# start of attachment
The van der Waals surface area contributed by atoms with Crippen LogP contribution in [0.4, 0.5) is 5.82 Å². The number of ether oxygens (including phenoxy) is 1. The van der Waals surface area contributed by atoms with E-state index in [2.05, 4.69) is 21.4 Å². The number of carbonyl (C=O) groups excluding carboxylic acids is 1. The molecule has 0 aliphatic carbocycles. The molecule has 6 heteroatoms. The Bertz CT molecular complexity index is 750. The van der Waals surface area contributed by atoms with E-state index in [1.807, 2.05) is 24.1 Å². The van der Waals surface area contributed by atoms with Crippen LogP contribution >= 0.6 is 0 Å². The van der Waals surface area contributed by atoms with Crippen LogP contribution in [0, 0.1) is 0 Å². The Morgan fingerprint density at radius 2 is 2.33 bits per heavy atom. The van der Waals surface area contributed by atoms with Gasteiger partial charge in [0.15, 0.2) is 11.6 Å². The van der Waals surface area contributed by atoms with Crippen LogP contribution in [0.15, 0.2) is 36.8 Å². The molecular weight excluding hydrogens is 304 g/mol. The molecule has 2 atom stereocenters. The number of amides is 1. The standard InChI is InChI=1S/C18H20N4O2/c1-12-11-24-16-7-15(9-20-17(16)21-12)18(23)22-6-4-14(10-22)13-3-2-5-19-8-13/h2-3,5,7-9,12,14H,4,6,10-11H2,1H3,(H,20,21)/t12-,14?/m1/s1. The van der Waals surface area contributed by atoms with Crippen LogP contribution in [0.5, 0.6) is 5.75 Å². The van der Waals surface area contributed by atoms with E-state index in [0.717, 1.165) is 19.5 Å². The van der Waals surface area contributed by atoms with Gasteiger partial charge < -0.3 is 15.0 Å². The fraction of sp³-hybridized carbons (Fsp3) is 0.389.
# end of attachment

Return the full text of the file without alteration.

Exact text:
The van der Waals surface area contributed by atoms with Crippen LogP contribution in [0.4, 0.5) is 5.82 Å². The number of ether oxygens (including phenoxy) is 1. The van der Waals surface area contributed by atoms with E-state index in [2.05, 4.69) is 21.4 Å². The number of carbonyl (C=O) groups excluding carboxylic acids is 1. The molecule has 0 aliphatic carbocycles. The molecule has 6 heteroatoms. The Bertz CT molecular complexity index is 750. The van der Waals surface area contributed by atoms with E-state index in [1.807, 2.05) is 24.1 Å². The van der Waals surface area contributed by atoms with Crippen LogP contribution >= 0.6 is 0 Å². The van der Waals surface area contributed by atoms with Crippen LogP contribution in [0, 0.1) is 0 Å². The Morgan fingerprint density at radius 2 is 2.33 bits per heavy atom. The van der Waals surface area contributed by atoms with Gasteiger partial charge in [0.15, 0.2) is 11.6 Å². The van der Waals surface area contributed by atoms with Crippen LogP contribution in [0.15, 0.2) is 36.8 Å². The molecular weight excluding hydrogens is 304 g/mol. The molecule has 2 atom stereocenters. The number of amides is 1. The standard InChI is InChI=1S/C18H20N4O2/c1-12-11-24-16-7-15(9-20-17(16)21-12)18(23)22-6-4-14(10-22)13-3-2-5-19-8-13/h2-3,5,7-9,12,14H,4,6,10-11H2,1H3,(H,20,21)/t12-,14?/m1/s1. The van der Waals surface area contributed by atoms with Crippen LogP contribution in [0.5, 0.6) is 5.75 Å². The van der Waals surface area contributed by atoms with E-state index in [0.717, 1.165) is 19.5 Å². The van der Waals surface area contributed by atoms with Gasteiger partial charge < -0.3 is 15.0 Å². The fraction of sp³-hybridized carbons (Fsp3) is 0.389.